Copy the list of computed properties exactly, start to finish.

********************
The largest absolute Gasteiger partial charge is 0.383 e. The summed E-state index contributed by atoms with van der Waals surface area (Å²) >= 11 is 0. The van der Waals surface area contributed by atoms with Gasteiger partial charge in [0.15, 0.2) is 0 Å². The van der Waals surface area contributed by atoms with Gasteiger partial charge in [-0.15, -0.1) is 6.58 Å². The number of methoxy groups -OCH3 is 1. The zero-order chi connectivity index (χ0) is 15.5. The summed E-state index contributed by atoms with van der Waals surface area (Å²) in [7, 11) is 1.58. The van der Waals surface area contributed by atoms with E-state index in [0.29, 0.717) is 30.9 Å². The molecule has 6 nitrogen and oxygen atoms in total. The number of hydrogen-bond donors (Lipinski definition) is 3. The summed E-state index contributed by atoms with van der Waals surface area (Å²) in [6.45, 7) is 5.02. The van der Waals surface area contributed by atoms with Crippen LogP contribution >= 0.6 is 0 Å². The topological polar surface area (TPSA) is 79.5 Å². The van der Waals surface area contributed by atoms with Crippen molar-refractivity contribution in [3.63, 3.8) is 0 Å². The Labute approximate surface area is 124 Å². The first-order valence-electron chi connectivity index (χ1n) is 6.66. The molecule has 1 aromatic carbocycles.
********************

The largest absolute Gasteiger partial charge is 0.383 e. The summed E-state index contributed by atoms with van der Waals surface area (Å²) >= 11 is 0. The van der Waals surface area contributed by atoms with Gasteiger partial charge in [0.15, 0.2) is 0 Å². The van der Waals surface area contributed by atoms with Gasteiger partial charge in [-0.15, -0.1) is 6.58 Å². The number of methoxy groups -OCH3 is 1. The zero-order chi connectivity index (χ0) is 15.5. The summed E-state index contributed by atoms with van der Waals surface area (Å²) in [7, 11) is 1.58. The van der Waals surface area contributed by atoms with E-state index in [0.29, 0.717) is 30.9 Å². The molecule has 6 nitrogen and oxygen atoms in total. The number of hydrogen-bond donors (Lipinski definition) is 3. The summed E-state index contributed by atoms with van der Waals surface area (Å²) in [6.45, 7) is 5.02. The van der Waals surface area contributed by atoms with Crippen LogP contribution >= 0.6 is 0 Å². The topological polar surface area (TPSA) is 79.5 Å². The van der Waals surface area contributed by atoms with Crippen molar-refractivity contribution in [3.63, 3.8) is 0 Å². The Labute approximate surface area is 124 Å². The first-order valence-electron chi connectivity index (χ1n) is 6.66. The molecule has 1 aromatic carbocycles.